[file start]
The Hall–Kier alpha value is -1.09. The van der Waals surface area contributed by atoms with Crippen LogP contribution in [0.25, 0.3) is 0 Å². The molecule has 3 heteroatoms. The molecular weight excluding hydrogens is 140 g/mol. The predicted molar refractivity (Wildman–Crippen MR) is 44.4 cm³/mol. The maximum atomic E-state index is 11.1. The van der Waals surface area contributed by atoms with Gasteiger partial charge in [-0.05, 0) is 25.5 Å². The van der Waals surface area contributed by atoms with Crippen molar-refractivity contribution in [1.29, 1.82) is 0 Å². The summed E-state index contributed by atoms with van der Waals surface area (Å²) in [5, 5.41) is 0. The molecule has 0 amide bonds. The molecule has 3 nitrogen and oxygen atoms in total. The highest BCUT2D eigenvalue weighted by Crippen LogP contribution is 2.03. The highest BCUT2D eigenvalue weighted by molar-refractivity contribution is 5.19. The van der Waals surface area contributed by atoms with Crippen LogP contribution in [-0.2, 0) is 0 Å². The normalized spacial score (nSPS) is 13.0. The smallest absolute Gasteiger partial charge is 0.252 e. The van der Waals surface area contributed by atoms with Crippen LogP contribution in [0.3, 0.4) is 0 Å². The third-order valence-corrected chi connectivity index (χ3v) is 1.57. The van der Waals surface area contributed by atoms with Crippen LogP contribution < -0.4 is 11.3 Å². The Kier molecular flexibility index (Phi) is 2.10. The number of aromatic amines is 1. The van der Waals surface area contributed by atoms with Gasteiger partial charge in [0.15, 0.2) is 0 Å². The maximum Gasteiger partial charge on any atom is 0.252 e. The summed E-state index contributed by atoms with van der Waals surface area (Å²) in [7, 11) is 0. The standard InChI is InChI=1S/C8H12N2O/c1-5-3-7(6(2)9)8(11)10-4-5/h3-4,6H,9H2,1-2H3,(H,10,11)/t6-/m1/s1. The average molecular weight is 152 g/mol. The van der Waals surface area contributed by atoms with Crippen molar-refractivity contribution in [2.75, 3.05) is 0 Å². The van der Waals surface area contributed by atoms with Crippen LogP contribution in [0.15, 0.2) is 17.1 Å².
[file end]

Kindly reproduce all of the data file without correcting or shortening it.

The Hall–Kier alpha value is -1.09. The van der Waals surface area contributed by atoms with Crippen LogP contribution in [0.25, 0.3) is 0 Å². The molecule has 3 heteroatoms. The molecular weight excluding hydrogens is 140 g/mol. The predicted molar refractivity (Wildman–Crippen MR) is 44.4 cm³/mol. The maximum atomic E-state index is 11.1. The van der Waals surface area contributed by atoms with Gasteiger partial charge in [-0.05, 0) is 25.5 Å². The van der Waals surface area contributed by atoms with Crippen molar-refractivity contribution in [1.29, 1.82) is 0 Å². The summed E-state index contributed by atoms with van der Waals surface area (Å²) in [5, 5.41) is 0. The molecule has 0 amide bonds. The molecule has 3 nitrogen and oxygen atoms in total. The highest BCUT2D eigenvalue weighted by Crippen LogP contribution is 2.03. The highest BCUT2D eigenvalue weighted by molar-refractivity contribution is 5.19. The van der Waals surface area contributed by atoms with Crippen LogP contribution in [-0.2, 0) is 0 Å². The normalized spacial score (nSPS) is 13.0. The smallest absolute Gasteiger partial charge is 0.252 e. The van der Waals surface area contributed by atoms with Crippen LogP contribution in [0.3, 0.4) is 0 Å². The third-order valence-corrected chi connectivity index (χ3v) is 1.57. The van der Waals surface area contributed by atoms with Crippen LogP contribution < -0.4 is 11.3 Å². The Kier molecular flexibility index (Phi) is 2.10. The number of aromatic amines is 1. The van der Waals surface area contributed by atoms with Gasteiger partial charge in [0.15, 0.2) is 0 Å². The maximum Gasteiger partial charge on any atom is 0.252 e. The summed E-state index contributed by atoms with van der Waals surface area (Å²) in [7, 11) is 0. The standard InChI is InChI=1S/C8H12N2O/c1-5-3-7(6(2)9)8(11)10-4-5/h3-4,6H,9H2,1-2H3,(H,10,11)/t6-/m1/s1. The average molecular weight is 152 g/mol. The van der Waals surface area contributed by atoms with Crippen molar-refractivity contribution in [2.75, 3.05) is 0 Å². The van der Waals surface area contributed by atoms with Crippen LogP contribution in [0.15, 0.2) is 17.1 Å².